The unemployment rate has remained between 3.4% and 3.7% for more than a year, despite fears that the labor market may succumb to interest rate pressures.
April's unemployment rate was down just slightly from the month prior at 3.4%, according to data released Friday. The number of unemployed people fell to 5.7 million. These numbers are slightly lower than economists, who had predicted a small rise in the rate, expected.
Notably, Black workers were unemployed at the lowest level on record since the government began tracking the data in 1972.
Job growth did show some signs of weakness, with the last three months averaging 222,000, but that's the lowest reading since January 2021.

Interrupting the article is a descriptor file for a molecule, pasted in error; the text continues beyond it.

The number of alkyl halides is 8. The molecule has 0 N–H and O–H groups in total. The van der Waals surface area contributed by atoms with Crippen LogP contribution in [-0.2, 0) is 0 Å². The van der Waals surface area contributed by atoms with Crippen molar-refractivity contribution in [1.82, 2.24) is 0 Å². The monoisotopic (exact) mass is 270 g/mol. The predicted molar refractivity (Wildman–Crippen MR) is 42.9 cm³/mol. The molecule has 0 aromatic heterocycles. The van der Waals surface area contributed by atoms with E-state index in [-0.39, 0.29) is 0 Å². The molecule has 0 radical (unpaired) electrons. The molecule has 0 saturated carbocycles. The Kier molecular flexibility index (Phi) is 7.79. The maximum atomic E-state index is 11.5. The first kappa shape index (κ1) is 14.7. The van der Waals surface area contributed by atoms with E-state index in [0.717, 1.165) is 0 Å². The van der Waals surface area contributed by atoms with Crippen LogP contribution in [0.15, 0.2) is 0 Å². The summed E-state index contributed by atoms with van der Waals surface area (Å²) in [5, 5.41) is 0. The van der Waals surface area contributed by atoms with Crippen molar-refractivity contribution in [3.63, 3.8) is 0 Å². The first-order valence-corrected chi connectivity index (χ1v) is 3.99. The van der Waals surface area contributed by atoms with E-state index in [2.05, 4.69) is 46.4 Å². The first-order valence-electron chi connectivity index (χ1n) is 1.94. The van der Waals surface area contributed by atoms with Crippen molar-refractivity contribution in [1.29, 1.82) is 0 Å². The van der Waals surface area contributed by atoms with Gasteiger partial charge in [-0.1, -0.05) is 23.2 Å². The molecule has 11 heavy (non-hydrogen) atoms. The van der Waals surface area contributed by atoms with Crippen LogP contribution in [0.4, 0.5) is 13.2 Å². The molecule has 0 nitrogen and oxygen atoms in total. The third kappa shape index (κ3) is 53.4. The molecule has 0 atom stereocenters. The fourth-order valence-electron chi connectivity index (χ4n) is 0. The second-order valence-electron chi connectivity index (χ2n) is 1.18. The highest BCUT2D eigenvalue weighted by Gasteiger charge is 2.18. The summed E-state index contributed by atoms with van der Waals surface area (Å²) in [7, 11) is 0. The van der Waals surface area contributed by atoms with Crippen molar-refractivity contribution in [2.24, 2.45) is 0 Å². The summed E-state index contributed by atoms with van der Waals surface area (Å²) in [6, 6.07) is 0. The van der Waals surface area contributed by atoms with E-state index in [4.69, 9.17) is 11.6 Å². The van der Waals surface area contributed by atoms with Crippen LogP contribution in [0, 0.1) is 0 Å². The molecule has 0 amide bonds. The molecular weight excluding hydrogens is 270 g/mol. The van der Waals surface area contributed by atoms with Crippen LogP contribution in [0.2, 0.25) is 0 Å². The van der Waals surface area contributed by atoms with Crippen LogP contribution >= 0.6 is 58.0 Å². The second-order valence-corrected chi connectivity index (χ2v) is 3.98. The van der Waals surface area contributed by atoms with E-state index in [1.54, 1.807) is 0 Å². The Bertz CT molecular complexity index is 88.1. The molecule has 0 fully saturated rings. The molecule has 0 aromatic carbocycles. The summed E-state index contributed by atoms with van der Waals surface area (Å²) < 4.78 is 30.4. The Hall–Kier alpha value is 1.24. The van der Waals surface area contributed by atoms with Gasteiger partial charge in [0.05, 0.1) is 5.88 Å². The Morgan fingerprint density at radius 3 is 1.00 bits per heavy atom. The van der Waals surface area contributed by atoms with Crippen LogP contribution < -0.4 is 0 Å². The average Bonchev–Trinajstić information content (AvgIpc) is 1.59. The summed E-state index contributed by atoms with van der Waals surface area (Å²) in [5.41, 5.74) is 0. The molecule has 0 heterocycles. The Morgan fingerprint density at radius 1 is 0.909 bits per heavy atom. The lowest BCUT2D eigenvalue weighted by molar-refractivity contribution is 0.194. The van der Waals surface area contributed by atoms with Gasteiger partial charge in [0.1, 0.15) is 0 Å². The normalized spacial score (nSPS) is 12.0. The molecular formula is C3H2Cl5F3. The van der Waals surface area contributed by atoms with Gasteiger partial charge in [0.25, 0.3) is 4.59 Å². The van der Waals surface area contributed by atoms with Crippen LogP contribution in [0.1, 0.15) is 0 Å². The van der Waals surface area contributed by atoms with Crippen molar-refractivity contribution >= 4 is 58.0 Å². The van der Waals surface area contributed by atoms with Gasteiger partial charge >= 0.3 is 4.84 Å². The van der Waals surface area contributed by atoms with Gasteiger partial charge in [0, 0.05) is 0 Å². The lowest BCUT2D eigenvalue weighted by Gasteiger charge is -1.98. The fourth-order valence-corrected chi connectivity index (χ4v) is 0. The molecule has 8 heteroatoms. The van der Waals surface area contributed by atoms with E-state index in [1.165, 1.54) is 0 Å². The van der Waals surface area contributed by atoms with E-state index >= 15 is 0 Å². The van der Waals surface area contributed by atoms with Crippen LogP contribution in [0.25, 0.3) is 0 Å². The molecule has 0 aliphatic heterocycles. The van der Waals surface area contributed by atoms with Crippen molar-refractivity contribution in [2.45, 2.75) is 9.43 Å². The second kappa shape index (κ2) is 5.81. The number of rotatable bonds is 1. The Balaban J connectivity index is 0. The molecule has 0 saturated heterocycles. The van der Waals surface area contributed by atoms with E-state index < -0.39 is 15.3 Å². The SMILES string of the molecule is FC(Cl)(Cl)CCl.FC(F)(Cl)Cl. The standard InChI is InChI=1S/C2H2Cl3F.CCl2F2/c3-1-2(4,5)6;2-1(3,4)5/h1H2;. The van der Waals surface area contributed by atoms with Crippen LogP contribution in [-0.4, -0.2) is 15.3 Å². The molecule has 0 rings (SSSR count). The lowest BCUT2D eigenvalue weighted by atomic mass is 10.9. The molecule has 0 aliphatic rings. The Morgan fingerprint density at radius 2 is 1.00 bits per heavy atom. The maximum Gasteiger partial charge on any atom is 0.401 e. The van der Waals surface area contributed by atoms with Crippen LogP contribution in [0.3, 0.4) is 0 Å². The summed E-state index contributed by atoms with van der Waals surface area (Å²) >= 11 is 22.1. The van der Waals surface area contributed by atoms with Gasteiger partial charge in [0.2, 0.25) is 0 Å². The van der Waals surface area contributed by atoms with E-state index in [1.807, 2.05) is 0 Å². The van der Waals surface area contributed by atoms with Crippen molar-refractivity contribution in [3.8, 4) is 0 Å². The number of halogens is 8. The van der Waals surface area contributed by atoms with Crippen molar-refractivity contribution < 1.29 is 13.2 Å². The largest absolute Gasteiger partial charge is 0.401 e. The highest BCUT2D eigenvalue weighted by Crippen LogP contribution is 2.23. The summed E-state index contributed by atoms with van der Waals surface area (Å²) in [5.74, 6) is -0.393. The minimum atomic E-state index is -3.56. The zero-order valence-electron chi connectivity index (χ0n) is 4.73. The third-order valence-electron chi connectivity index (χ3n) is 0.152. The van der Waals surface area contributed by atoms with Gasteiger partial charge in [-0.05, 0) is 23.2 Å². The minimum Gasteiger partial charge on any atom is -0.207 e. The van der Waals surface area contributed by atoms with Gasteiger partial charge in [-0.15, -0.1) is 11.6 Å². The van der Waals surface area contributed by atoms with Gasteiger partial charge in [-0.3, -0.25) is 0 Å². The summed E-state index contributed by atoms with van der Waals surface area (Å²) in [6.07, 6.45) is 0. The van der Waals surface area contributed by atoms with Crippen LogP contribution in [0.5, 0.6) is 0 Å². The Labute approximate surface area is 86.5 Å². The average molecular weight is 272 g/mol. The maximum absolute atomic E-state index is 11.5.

The report's wage growth numbers have economists divided on whether the Federal Reserve's 10th rate hike will be its last. Hourly earnings were up 0.5% on the month to $33.36 and increased 4.4% in the last year.
"Most nettlesome is that unemployment ticked lower to 3.4%," Moody's chief economist Mark Zandi tweeted Friday. "Weird to say, but we need a bit higher unemployment to further rein in wage growth, which was on the hot side last month. This is key to getting inflation down enough to convince the Fed to stop raising rates."
Economists and central bankers look at wages to determine if a wage-growth spiral is helping to fuel inflation. There has been some disagreement on whether that is happening in this inflationary cycle.
Heidi Shierholz, former chief economist at the Department of Labor and current head of the think tank Economic Policy Institute, said the labor market isn't too hot.
"Wage growth is generally trending down," Shierholz tweeted Friday. "We can absolutely sustain the kind of labor market tightness we are seeing today, if the Fed doesn’t stand in the way (or hasn’t already)."